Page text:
The First Debate: a Few Observations

first debate

  1. Mi nombre es Arius Aardvark, y no soy candidato para presidente.
  2. I don’t think Rep. Tulsi Gabbard will be the next president of the United States.
  3. The average IQ of these ten candidates is maybe 15 to 20 percent higher than that of the 2016 Republican field.
  4. A propos of point 3, I do not contend that Republicans as a group are that much less intelligent than Democrats as a group. The point is that Democrats prefer intelligent leaders, while Republicans prefer less intelligent government leaders.
  5. I remain deeply impressed by Pocahontas. (At least she didn’t tell us about growing up on the reservation.) Here’s the reason: her big issue—that rich folks are running a racket, and are picking your pocket—is profoundly true, profoundly important, and profoundly relevant to who’s going to win in 2020.

I come to this insight in part based on my life experience, much of which has involved being a well compensated water boy for the plutocracy, and in particular for the pharmaceutical companies.

I think that some of my fellow progressives who have had a different life experience—maybe they were schoolteachers or social workers or research scientists—hear what Pocahontas has to say, and it sounds shrill and exaggerated.

No ladies and germs. A trifle shrill it may be, but it’s all true. Every word of it.

Now, you could take the argument to the next step, and say, “Well, maybe it’s true that the rich people are scamming us all, but the most important issue is climate change, because climate changes threatens to kill us all.”

Or maybe you might think, “Well, what Pocahontas has to say about inequality is basically right, but I don’t think it’s a winning argument, politically.”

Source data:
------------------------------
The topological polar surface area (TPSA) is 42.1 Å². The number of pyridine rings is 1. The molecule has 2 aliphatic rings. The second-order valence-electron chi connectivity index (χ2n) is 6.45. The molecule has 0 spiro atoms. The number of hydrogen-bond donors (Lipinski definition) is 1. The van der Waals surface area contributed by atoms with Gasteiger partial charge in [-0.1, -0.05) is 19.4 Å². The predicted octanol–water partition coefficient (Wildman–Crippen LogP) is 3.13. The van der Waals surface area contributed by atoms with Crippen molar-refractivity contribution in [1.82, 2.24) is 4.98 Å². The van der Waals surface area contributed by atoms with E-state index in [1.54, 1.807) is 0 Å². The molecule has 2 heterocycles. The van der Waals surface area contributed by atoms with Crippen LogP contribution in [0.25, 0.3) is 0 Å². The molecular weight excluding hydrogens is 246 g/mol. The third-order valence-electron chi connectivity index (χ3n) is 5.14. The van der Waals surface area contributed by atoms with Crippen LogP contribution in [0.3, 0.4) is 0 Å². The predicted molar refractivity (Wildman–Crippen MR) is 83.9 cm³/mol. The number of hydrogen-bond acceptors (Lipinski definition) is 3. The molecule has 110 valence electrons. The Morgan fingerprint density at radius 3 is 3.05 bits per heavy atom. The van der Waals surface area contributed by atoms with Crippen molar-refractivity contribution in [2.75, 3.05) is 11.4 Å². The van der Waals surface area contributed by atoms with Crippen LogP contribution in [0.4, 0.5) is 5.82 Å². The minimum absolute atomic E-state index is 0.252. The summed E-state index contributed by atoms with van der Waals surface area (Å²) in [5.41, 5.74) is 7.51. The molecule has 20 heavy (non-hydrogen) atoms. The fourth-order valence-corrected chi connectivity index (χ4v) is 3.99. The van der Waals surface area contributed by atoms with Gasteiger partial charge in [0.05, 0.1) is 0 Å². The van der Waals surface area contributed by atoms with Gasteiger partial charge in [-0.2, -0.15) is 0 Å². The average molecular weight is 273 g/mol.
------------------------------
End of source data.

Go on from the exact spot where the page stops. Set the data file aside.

Those are legitimate debates. You could also legitimately think that Pocahontas is just a bit shrill.

But if you don’t understand the truth of what Elizabeth Warren is saying, then you lack a fundamental grasp of what is going on in this country.

Here’s a Hint on Strategery: Don’t Take the Hostage Unless You’re Prepared to Shoot the Hostage

hostage taker

Trump has set himself up, either to start a major war, or to look idiotic if he doesn’t start a major war.

Trump threatens ‘great and overwhelming force’ against Iran:

President Donald Trump warned Tuesday that an Iranian attack “on anything American” would result in a military response — just days after the White House scuttled a retaliatory strike against Tehran following the shoot-down of a U.S. surveillance drone.

“Any attack by Iran on anything American will be met with great and overwhelming force. In some areas, overwhelming will mean obliteration. No more John Kerry & Obama!” the president wrote on Twitter.

Trump’s threat came hours after Iranian President Hassan Rouhani ridiculed the White House as “afflicted by mental retardation” following the administration’s announcement of new sanctions against the Islamic Republic’s Supreme Leader Ayatollah Ali Khamenei and several military commanders.